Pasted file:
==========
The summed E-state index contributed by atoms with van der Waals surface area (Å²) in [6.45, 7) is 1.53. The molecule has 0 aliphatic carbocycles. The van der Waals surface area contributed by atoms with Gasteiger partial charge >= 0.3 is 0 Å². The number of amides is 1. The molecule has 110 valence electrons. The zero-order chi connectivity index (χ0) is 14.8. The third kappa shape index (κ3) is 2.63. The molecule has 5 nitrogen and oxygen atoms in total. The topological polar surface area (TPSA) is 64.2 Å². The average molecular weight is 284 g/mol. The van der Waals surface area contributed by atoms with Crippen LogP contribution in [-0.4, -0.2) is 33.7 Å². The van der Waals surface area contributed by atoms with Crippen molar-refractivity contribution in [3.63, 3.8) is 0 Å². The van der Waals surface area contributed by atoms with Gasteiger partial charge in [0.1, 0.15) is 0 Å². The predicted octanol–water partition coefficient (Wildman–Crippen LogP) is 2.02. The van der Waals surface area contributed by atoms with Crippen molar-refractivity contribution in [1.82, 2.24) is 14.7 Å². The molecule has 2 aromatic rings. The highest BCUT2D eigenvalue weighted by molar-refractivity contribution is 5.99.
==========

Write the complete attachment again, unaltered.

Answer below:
The summed E-state index contributed by atoms with van der Waals surface area (Å²) in [6.45, 7) is 1.53. The molecule has 0 aliphatic carbocycles. The van der Waals surface area contributed by atoms with Gasteiger partial charge >= 0.3 is 0 Å². The number of amides is 1. The molecule has 110 valence electrons. The zero-order chi connectivity index (χ0) is 14.8. The third kappa shape index (κ3) is 2.63. The molecule has 5 nitrogen and oxygen atoms in total. The topological polar surface area (TPSA) is 64.2 Å². The average molecular weight is 284 g/mol. The van der Waals surface area contributed by atoms with Crippen LogP contribution in [-0.4, -0.2) is 33.7 Å². The van der Waals surface area contributed by atoms with Crippen molar-refractivity contribution in [3.63, 3.8) is 0 Å². The van der Waals surface area contributed by atoms with Gasteiger partial charge in [0.1, 0.15) is 0 Å². The predicted octanol–water partition coefficient (Wildman–Crippen LogP) is 2.02. The van der Waals surface area contributed by atoms with Crippen molar-refractivity contribution in [1.82, 2.24) is 14.7 Å². The molecule has 2 aromatic rings. The highest BCUT2D eigenvalue weighted by molar-refractivity contribution is 5.99.